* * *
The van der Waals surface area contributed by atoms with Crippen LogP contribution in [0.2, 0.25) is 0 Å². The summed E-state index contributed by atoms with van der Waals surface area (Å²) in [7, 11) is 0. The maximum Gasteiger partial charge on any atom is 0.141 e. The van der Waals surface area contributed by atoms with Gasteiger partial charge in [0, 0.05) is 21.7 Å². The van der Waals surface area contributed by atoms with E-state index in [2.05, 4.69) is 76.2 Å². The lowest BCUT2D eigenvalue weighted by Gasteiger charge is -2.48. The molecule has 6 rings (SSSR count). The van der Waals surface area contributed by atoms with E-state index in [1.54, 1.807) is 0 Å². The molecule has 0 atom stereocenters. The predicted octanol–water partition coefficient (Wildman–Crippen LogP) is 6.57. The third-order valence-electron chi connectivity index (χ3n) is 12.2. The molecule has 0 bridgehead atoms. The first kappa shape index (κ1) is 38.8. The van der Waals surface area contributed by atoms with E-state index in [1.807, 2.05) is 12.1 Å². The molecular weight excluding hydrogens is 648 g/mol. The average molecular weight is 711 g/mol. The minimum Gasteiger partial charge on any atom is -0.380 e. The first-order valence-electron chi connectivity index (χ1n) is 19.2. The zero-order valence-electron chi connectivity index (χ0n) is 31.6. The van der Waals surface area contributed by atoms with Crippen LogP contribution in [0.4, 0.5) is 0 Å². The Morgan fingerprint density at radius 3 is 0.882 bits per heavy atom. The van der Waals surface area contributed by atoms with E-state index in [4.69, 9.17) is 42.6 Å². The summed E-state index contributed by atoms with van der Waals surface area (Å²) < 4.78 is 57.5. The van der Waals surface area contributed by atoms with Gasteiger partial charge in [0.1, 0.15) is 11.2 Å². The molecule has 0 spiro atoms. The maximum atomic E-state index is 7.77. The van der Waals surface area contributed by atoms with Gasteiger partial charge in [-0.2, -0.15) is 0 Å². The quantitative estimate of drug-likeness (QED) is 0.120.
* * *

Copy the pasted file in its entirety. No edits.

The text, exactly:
The van der Waals surface area contributed by atoms with Crippen LogP contribution in [0.2, 0.25) is 0 Å². The summed E-state index contributed by atoms with van der Waals surface area (Å²) in [7, 11) is 0. The maximum Gasteiger partial charge on any atom is 0.141 e. The van der Waals surface area contributed by atoms with Gasteiger partial charge in [0, 0.05) is 21.7 Å². The van der Waals surface area contributed by atoms with E-state index in [2.05, 4.69) is 76.2 Å². The lowest BCUT2D eigenvalue weighted by Gasteiger charge is -2.48. The molecule has 6 rings (SSSR count). The van der Waals surface area contributed by atoms with E-state index in [1.54, 1.807) is 0 Å². The molecule has 0 atom stereocenters. The predicted octanol–water partition coefficient (Wildman–Crippen LogP) is 6.57. The third-order valence-electron chi connectivity index (χ3n) is 12.2. The molecule has 0 bridgehead atoms. The first kappa shape index (κ1) is 38.8. The van der Waals surface area contributed by atoms with E-state index in [1.807, 2.05) is 12.1 Å². The molecular weight excluding hydrogens is 648 g/mol. The average molecular weight is 711 g/mol. The minimum Gasteiger partial charge on any atom is -0.380 e. The first-order valence-electron chi connectivity index (χ1n) is 19.2. The zero-order valence-electron chi connectivity index (χ0n) is 31.6. The van der Waals surface area contributed by atoms with Crippen LogP contribution in [0.4, 0.5) is 0 Å². The Morgan fingerprint density at radius 3 is 0.882 bits per heavy atom. The van der Waals surface area contributed by atoms with E-state index in [4.69, 9.17) is 42.6 Å². The summed E-state index contributed by atoms with van der Waals surface area (Å²) < 4.78 is 57.5. The van der Waals surface area contributed by atoms with Gasteiger partial charge in [0.1, 0.15) is 11.2 Å². The molecule has 0 spiro atoms. The maximum atomic E-state index is 7.77. The van der Waals surface area contributed by atoms with Gasteiger partial charge in [-0.2, -0.15) is 0 Å². The quantitative estimate of drug-likeness (QED) is 0.120.